“In Denmark, we call it French nougat,” jokes Kasper Guldager, a partner at the Copenhagen-based firm 3XN, handling a brick of material that looks like Styrofoam covered in white icing. Considering that it is made of seed husks and mushroom roots, it’s not surprising the block looks edible. Greensulate was ongoingcreated by the New York–based Ecovative group and “grown” as a low-energy, zero-waste alternative to consumer packaging for clients like Puma and Dell. Developing this product for use in buildings is just one of the material collaborations at GXN, an independent, self-funded innovation team within 3XN.
3XN is a 70-person practice known mainly for cultural and educational projects. In 2007, the firm created the GXN team to stay competitive in the areas of material design, digital design, and new production processes. This research mandate expands as the team grows—it currently has eight architects, an engineer, and a psychologist.
GXN’s latest project is BioBuild, a European Union–funded network of 15 companies with a $6 million research budget for developing biocomposite materials in the building industry. Guldager explains that GXN became involved in the initiative because of the success of a pavilion at the Louisiana Museum of Modern Art in Denmark in 2009; the outdoor sculpture had samples of 20 green materials that people could walk on, touch, and explore. “We are starting to specify the actual material requirements in terms of both architectural and engineering criteria. Not only the look and feel, but also structural requirements,” says Morten Norman Lund, GXN’s project manager for BioBuild. “The aim is to design our desired performance.”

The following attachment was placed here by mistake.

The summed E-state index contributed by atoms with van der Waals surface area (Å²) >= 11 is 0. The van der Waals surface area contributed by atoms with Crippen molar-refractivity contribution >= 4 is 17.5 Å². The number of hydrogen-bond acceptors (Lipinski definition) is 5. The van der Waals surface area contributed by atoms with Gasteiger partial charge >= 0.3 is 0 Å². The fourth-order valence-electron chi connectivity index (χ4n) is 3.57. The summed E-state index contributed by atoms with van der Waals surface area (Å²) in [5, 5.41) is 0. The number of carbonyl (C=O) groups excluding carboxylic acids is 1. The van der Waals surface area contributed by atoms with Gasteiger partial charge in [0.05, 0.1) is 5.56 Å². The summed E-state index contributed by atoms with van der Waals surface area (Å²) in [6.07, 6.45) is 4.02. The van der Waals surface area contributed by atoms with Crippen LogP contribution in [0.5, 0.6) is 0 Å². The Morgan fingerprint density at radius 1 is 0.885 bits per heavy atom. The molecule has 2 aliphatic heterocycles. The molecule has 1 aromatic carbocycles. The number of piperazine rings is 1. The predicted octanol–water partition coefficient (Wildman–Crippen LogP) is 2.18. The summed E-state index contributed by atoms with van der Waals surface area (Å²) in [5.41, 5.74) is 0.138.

The team’s interest in materials extends to waste and recycling. Another ongoing collaboration is with William McDonough + Partners for the Green Solution House, a convention center and hotel to be built on the Danish island of Bornholm. Following the development of a building manual on Cradle-to-Cradle principles (funded externally by Realdania, and to be published in late 2012), GXN has been working on the Green Solution House as a test project for zero-waste and restorative concepts. “Some of our regenerative goals are that the buildings will produce cleaner water than they receive. They will produce more energy than they use,” Guldager says. “I think this is where we can be really innovative in architecture.” The project has not yet broken ground, but it has received a lot of keen interest. “We are meeting next week with the climate minister, key players in the building industry here are supportive, and we are trying to enlarge this network,” he says.
Early this year, NOMA, named the world’s best restaurant for the third year in a row in Restaurant magazine’s definitive list, allowed GXN to develop digital design tools and experiment with fabrication techniques in the creation of its new FoodLab test kitchen. GXN bypassed standard working drawings and tested a file-to-fabrication strategy, sending design files directly to the CNC machines for milling. “We custom-scripted the software tools and encoded all of the information we had about the tolerances of the machines and the requirement that the design be demountable.” The result is a system of 500 variously sized plywood shelving modules that weave through the 200-square-meter space, creating areas for cooking and preparing food, an herb garden, staff areas, and desk spaces—but never touching the columns of the historic building that houses the FoodLab. Guldager points out that this design could not have been built using conventional fabrication and assembly methods because of the sheer number of parts. Light rods were mounted around the columns. Then, the team built a timber skeleton to support a substructure that allowed light to shine between the boxes. A final layer of wooden members supports the shelves, which seem to glow in the space. It looks deceptively simple, but “the build-up is highly complex,” Guldager says. “The most impressive part of the project was covered up in the end.”
Creating collaborations within and beyond the building industry, the GXN team is developing new ways of investi-gating green strategies, and the business models to fund and implement its findings, while contributing to larger projects at 3XN. As the team’s growing list of patents translates these aspirations into real-world applications, GXN has its eyes firmly set on a simply stated goal—discovering the future of ecological design.